Warning: preg_replace(): The /e modifier is no longer supported, use preg_replace_callback instead in /home/forge/www.websearchsocial.com/public/wp-content/plugins/fanciest-author-box/includes/ts-fab-construct-tabs.php on line 94
Hooooold on a second… weren’t there supposed to be five steps to planning? How did “building” make it into the planning steps when it should come after? Ha! Bet you know that building could be part of planning, too.
Of course, this is building in a different way than you might expect. What you’re really doing at this point is taking your spec and building a beta based on that spec – nothing pretty, nothing fancy, certainly nothing you want to release to your audience, but a bare-bones strictly functional and clickable site.
Step 5: Build It
Why would you spend time building and then building again? Seem redundant, perhaps? Not if you want a great site. This is just one step on a path that will take your site from one of many billions floating in the ether to one that will be clear, fresh and meaningful… translation: make you lots of money when customers can’t stop coming back.
Build The HTML
Nothing incredibly difficult here. What you want to do is create a skeleton of your site – no graphics, no styles, no beautiful layouts – just the minimum necessary to see your site in a working state. That means building navigation links, even if they’re not pretty buttons and setting up the contact form even if it doesn’t work.
Once you can see your site in action, you’ll have a much better idea of whether it flows well and will take visitors through it easily. This is the time – now, before the pretty buttons come into play – to decide if the vision represented by your sitemap and wireframes is fully realized. If something seems confusing or not-quite-right, fix it now.
If you’ve got a basic informational site this will probably be easy. If you’ve got a more complex or ecommerce site, it could take a little while to test the paths you’ve created to be sure they will make sense for visitors.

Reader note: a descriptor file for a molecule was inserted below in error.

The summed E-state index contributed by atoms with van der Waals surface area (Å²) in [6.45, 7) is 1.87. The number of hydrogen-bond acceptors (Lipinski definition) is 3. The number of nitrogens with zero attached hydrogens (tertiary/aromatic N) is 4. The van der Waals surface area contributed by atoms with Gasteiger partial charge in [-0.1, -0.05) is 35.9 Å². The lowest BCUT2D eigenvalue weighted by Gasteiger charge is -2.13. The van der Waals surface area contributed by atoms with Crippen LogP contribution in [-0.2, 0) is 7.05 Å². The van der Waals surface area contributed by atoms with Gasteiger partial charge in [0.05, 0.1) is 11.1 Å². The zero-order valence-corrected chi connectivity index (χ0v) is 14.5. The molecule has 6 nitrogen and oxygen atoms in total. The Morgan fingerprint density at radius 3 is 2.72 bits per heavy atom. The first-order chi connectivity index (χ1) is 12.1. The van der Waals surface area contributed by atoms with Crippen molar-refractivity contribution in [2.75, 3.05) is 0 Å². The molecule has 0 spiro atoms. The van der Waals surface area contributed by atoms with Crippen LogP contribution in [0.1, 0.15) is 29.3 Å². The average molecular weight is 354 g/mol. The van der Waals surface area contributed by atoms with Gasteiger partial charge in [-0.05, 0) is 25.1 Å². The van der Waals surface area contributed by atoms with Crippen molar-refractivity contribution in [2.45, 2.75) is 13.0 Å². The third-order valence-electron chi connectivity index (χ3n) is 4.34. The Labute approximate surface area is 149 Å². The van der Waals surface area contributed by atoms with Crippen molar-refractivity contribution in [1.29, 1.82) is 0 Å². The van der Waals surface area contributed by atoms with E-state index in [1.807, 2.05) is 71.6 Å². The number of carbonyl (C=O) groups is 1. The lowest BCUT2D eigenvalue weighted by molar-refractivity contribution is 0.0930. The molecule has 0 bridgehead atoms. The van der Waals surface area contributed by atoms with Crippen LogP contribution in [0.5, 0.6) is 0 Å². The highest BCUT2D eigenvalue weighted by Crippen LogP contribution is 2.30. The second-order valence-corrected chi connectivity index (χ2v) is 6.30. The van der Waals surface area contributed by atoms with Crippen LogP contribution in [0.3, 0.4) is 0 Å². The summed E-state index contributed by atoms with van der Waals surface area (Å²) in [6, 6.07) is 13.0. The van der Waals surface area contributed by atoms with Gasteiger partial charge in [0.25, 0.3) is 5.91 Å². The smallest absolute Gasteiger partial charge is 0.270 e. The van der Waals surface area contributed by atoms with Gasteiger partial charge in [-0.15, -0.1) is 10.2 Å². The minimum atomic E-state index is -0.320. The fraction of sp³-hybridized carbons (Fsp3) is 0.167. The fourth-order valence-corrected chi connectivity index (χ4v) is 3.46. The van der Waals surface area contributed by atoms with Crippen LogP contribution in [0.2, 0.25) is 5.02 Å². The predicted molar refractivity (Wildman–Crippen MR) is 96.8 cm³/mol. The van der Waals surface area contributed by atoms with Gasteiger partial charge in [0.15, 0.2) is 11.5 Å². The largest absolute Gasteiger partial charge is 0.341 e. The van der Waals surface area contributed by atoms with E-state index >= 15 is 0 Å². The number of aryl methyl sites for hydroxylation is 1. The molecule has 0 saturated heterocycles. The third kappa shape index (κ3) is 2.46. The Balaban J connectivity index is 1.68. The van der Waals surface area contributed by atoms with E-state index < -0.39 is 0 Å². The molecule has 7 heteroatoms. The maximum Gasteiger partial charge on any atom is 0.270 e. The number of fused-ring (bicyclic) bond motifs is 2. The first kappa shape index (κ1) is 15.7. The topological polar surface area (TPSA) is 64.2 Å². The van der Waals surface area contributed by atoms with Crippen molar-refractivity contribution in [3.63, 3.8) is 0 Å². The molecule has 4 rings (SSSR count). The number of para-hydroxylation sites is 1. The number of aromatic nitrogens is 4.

Build The Content
If you haven’t written the copy by now, make friends with your keyboard and get busy. You’ll need it to fill in those empty HTML pages. There’s a very good reason for this, and it’s because many people either seriously overestimate or seriously underestimate the amount of copy that they’ll have or need.
Copy looks very different in your double-spaced, one-inch margin, 12-point font Word document than it does on a web page. Your mission statement may look sharp in that nice paragraph you’ve written but might be lost and floating all by itself on your site.
Looking at your copy in context may inspire you to add pages, consolidate pages or simply rewrite pages.
The other good reason to do this is so that you can see where there are gaping holes. It may have sounded great on paper to split your consulting services into four categories, but once you realize you don’t have a whole lot to say about them, it might make sense to describe everything on one nice, meaty page instead of four anemic ones.
Build The Image Layout
Yes, you’ve put it on paper, but now you get to see how well you’ve measured those pixels. Drop in your 500 pixel wide photo and see what it does to your page. Are you left with too little room for the copy? Would a 200 pixel wide photo make more sense? You’ll only truly know this with a little bit of trial and error. And even then, you may find yourself adjusting later.
The point is to make your site happen in incremental steps that you can adjust as you go, rather than jumping into the middle of the process and going backwards to make the pieces fit.
Build The Back End
If your site is database driven, as is the case with content managed or ecommerce sites, you will want to build a basically functional prototype so that you can test the results of the data transactions in the real world.
Again, this may look great on paper but during the preliminary building stages you may realize that something you thought would work doesn’t, or that there’s simply a better way to do it than you’d anticipated.
For content managed sites you should be able to plug some data into form fields and have it returned on your beta site so you can see that it works as planned. For ecommerce sites, do a little bit of testing to be sure you’ve categorized products sensibly, in a way that will lead visitors right through checkout without confusion or obstacles.
Is it a little extra work to build your web site this way? Actually, no. It’s more work if you design it, build it and then find out something doesn’t work, isn’t as good as it can be or isn’t what you thought it might be. Then you’re either forced to go back and correct things (translation: more time and budget) or you’re stuck with a less-than-stellar site.
Hopefully you’ve taken these planning steps to heart, because it may take a little bit of thought to make your site great, but it doesn’t take much to wreck it.
Make sure that whatever developer you choose to work with understands the value of planning and has a tangible process that takes you along the path to success one incremental and well-plotted step at a time.
Do you have any planning nightmare stories? Misery loves company, so please share!